The 90min Moments series delves into the most iconic goals, matches and occasions in football history through the eyes of those who were there. Ahead of Euro 2022, we look back at Karen Carney’s last winner in England’s 3-2 victory over Finland at Euro 2005.
Euro 2005 marked the first time England hosted a major women’s football tournament and provided an opportunity to bring national attention to a sport that is still trying to break into the mainstream.
England manager Hope Powell had a relatively young group of players to choose from ahead of the home Championship, with experience in the form of Arsenal defenders Faye White and Mary Phillip, while teenage talents Karen Carney and Eni Aluko were also vying for selection.
“When I was 16 I used to take the train home from Loughborough once a week, and I used to go with my huge bag full of kit and my mum would do my laundry,” Karen Carney said. 90min. “And on the train trip home, I had my motivational music on and I was thinking: I want to get to these euros, I’m going to get there, I’m going to get there.”
The landscape of women’s football in England 17 years ago was very different from what Euro 2022 players will appreciate; there was no top professional level, no central contracts for England players and certainly no historic broadcast deal. Women’s football was a niche sport with a small, dedicated fan base; a cult indie band.
“There was always a community of female footballers and people who wanted to watch matches,” England’s Euro 2005 captain Faye White recalled. “In 2004 and 2005 we played the FA Cup finals in front of 25,000 people so people who knew where to look could hear about it. But in 2005 when we staged it the majority didn’t know, it was just really the people from that neighborhood.”
Eight teams took part in the tournament, which took place over a fortnight exclusively in the North West of England. Bloomfield Road, Manchester City Stadium, Ewood Park, Deepdale and Halliwell Jones Stadium were the venues.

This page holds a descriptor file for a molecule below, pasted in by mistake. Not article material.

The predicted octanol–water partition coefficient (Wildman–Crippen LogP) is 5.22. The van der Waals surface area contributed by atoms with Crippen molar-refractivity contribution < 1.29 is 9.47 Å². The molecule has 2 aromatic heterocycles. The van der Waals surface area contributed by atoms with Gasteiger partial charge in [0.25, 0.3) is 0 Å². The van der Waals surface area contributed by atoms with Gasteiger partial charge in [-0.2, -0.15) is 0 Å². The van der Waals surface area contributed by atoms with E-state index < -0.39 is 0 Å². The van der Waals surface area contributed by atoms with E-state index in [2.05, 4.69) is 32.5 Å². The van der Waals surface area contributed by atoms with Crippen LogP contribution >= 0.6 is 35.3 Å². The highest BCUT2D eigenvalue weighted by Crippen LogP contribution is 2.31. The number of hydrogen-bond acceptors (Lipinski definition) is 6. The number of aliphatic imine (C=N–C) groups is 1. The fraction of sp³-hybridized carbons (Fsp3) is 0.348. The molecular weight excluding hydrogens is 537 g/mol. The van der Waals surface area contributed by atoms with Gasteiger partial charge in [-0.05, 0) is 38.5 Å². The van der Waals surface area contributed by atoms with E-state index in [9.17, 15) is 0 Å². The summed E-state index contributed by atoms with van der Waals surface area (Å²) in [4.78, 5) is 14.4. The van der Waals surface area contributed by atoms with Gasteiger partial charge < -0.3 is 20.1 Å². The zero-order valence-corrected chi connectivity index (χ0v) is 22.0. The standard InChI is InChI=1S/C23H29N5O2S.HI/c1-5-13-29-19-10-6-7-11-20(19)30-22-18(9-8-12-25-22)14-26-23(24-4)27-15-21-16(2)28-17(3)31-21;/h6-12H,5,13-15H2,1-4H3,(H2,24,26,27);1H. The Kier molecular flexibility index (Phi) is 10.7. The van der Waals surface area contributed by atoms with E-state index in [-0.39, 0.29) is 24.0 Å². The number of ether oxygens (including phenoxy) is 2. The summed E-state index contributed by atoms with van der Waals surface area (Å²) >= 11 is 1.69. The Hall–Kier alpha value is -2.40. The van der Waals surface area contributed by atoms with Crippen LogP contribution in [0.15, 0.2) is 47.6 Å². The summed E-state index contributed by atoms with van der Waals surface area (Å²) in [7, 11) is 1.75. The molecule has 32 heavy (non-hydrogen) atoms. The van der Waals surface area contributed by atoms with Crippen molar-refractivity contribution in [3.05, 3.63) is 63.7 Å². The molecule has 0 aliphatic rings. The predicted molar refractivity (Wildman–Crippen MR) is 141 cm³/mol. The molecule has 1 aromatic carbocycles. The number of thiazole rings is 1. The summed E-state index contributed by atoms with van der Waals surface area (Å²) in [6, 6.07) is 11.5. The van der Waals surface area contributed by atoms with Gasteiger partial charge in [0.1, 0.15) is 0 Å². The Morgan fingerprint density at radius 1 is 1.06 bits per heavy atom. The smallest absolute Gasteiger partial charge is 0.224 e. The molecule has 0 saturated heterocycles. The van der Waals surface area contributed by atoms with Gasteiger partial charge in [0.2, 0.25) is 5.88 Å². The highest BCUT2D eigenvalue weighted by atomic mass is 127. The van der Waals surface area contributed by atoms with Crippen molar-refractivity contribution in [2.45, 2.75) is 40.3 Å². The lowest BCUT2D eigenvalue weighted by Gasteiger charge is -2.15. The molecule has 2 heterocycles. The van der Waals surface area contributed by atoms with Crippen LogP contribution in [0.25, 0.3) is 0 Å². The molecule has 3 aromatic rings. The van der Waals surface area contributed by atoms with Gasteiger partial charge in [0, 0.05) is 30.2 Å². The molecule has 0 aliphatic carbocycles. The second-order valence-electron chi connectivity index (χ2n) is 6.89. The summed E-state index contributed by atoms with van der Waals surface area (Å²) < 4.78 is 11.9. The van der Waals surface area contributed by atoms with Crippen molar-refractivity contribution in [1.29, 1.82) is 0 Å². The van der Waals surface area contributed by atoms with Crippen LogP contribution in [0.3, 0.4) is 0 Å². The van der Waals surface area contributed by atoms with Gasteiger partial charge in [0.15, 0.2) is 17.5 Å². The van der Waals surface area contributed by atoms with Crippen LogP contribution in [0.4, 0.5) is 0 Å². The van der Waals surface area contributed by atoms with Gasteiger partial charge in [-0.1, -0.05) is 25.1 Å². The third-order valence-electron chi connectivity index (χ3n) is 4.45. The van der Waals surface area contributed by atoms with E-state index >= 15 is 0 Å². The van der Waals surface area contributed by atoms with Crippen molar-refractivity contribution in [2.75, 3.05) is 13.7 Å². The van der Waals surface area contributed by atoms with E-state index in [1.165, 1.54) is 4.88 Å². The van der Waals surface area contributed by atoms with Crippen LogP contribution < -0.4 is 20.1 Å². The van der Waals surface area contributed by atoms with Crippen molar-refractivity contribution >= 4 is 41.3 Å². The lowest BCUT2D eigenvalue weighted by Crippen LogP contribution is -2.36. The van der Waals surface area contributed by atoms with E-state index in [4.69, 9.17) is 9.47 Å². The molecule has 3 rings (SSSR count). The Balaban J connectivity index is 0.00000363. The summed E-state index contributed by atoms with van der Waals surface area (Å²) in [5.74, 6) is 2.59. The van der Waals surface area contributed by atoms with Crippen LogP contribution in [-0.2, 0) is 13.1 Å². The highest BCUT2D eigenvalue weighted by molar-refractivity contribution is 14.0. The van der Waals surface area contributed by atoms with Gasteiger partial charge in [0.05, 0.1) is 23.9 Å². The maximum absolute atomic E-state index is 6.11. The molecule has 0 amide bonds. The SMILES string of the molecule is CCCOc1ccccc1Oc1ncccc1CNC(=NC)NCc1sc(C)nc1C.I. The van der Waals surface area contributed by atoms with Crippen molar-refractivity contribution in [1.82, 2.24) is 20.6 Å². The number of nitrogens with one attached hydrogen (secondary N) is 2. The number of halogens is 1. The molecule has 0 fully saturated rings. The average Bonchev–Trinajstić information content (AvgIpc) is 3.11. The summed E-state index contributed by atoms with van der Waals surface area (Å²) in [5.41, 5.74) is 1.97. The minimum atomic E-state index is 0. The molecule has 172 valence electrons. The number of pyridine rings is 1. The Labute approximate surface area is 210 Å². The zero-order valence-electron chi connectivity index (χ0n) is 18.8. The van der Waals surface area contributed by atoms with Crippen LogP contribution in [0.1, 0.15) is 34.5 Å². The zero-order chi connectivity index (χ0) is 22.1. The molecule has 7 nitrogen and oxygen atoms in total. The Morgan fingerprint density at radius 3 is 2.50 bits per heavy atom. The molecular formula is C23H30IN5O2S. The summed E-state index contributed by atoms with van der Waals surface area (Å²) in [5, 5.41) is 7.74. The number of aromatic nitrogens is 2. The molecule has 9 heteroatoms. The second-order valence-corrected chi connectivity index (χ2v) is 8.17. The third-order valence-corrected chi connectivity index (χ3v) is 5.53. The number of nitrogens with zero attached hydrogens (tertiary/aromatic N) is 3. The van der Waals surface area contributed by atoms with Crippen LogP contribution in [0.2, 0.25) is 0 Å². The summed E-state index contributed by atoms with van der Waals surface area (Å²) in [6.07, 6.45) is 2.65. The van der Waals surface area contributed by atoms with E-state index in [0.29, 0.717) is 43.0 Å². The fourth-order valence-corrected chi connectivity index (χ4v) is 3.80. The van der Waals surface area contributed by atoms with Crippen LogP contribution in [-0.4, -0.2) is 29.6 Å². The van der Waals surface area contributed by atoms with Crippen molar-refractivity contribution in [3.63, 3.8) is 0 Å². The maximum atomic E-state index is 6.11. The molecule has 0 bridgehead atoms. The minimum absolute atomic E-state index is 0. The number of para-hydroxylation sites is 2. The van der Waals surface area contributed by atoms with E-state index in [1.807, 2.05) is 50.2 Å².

“There was a buzz in the north of the country,” explained former England full-back Phillip. “If you were in London you didn’t know it existed. You didn’t know England had a women’s team hosting the European finals. In the north you heard about it a bit more and there was a little publicity.”
“When we arrived by car to go to the hotel near the matches, it was sudden: oh, there is a poster!” White added. “UEFA had marked some of the stadiums and some of the bus stops along the way, and it was really good to be part of something. We were finally paying attention.”
The Lionesses were not expected to progress particularly far at Euro 2005. They had qualified for only one of the previous four major tournaments and their funding and resources were dwarfed by other nations. While not assuming the expectations that the 2022 Lionesses will experience, the 2005 England side played knowing that their performances could transform the face of their sport.
“Every tournament we went to, we always knew if we were doing something special, if we were getting to a final, if we were winning it: wow, how huge would that be to change the perspective (of women’s football)” , England winger Rachel Yankey explained. “Because people see women’s football in one (way) but if you get to a final people don’t really care if it’s women’s football, they’ll just support because it’s the ‘England.”
As the novelty of seeing their faces on notice boards and bus stops began to set in, real football began for England with an opener against Finland at the City of Manchester Stadium – now the Etihad.
“I remember traveling for the game and seeing loads of people outside the pubs and cheering and thinking: where are they going? I couldn’t really match it all up” , recalls Yankey. “Seeing people go to games with your name on the back of their shirt was just kind of weird and weird, but kinda cool.”
The match drew a crowd of 29,092 – a Women’s Euro record at the time.